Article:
Now, one of the problems I think we need to sort out is: how do you fund a never ending two-year cycle that demands immediate results with a longer term approach that says "you know, we got to put off our cake until later"? That's a huge challenge.
So what are you doing now that the campaign's over?
Looking for a job. Trying to look for a job and find ways to help. You know, my commitment to what you were talking about is still there. Finding ways to help support people. We got some great new legislators here in Lincoln, so hopefully we can work on some of these issues. I know that they're as passionate about these issues as I am, so I hope I can be helpful in that. Continuing to help the party rebuild in areas around the state... continuing to help stoke that fire, I guess, keep it alive.
So are you yourself looking at running for another office?
I have no idea. I don't know.
Have you discussed that with anyone?
There are different people talking to me about things, but I keep telling them: look, I made $2,500 last year. I made $16,000 the year before that. You know, I've got bills. I need to get a life. I need to get a job. That's my focus right now, getting a job. Seeing how I can be helpful... I'm not going to turn my back on it at all. But as far as setting up the next run, if there is one, I don't know. And I'm not being coy, I'm being honest.
Just playing my role as "journalist" here: you haven't closed the doors on running again, say, in two years? Your personal interests don't necessarily conflict with running in '08?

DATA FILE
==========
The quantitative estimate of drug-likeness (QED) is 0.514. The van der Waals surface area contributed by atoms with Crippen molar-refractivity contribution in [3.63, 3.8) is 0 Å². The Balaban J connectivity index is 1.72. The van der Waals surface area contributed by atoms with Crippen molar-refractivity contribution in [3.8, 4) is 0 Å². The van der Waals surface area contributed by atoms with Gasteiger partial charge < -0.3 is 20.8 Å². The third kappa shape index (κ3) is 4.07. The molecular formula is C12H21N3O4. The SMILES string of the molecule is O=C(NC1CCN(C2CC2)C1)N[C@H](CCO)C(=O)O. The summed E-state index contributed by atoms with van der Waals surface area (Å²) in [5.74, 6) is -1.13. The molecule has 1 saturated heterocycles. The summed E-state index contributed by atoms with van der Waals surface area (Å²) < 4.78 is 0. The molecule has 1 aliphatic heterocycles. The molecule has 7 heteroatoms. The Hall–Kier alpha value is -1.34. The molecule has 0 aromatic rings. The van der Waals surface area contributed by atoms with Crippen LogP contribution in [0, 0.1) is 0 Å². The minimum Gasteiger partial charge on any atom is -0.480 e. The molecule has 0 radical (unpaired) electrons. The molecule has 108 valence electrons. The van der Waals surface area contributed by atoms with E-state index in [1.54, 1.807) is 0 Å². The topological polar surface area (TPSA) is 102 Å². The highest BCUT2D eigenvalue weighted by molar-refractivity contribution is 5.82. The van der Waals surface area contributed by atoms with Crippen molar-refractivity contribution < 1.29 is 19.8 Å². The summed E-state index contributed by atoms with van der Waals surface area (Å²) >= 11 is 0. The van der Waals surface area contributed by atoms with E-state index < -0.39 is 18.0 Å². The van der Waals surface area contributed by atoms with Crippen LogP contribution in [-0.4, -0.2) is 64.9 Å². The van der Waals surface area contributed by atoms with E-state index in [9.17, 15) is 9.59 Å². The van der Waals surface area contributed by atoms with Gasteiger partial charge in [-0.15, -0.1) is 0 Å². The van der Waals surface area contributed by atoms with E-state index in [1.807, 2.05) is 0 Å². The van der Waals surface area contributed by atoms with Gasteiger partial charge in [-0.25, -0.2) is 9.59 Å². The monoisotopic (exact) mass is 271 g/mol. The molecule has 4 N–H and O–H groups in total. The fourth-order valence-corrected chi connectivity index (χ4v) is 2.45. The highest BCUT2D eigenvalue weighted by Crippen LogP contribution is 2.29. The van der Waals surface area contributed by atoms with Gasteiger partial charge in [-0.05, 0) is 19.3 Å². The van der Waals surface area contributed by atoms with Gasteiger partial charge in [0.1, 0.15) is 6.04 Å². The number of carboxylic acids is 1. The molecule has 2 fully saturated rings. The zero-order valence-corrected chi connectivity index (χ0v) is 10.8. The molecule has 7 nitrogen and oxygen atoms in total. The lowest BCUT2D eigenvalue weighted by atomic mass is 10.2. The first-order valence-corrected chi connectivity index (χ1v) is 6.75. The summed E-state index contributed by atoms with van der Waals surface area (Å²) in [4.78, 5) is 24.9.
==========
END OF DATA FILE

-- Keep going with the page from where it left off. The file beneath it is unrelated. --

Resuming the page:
It was the greatest experience of my life. Truly the greatest experience in my life, and one that I'll always cherish, and one that I'll never turn my back on. Does that mean that the potential for me doing this again is real? Yeah, it is. I don't know if it's two years, or four years, or twelve years... whatever it might be. But it was too moving of an experience. I was inspired by that experience. And I'm not going to turn my back on it.
To wrap things up, what do you think the party in general has to do to prepare for 2008 and build off of the successes they had this cycle?
Recognize that the 2008 cycle starts now. What I was saying before about needing to prove yourself as a candidate: we needed to do that, Jim needed to do that, Maxine needed to do that, Nelson had done that... and I think a lot of people got upset that that wasn't fair, you know, "why aren't we giving to every candidate?" and that type of thing, but there's an accountability there and that was good. Now we've proven ourselves. We can't afford to wait a year to try and get involved again.

We need to make sure that the 93 county strategy, which is the in-state equivalent of the 50 state strategy- is implemented in a very real way. We need to encourage, for instance, the people that we brought into our campaign: people who had never been to a Democratic Party function in their entire lives. Those people, their concerns and passions, their wants, needs and desires, hopes and dreams are still the same, and they saw something in our campaign that they didn't see in Adrian's campaign, and they're ready to stay engaged.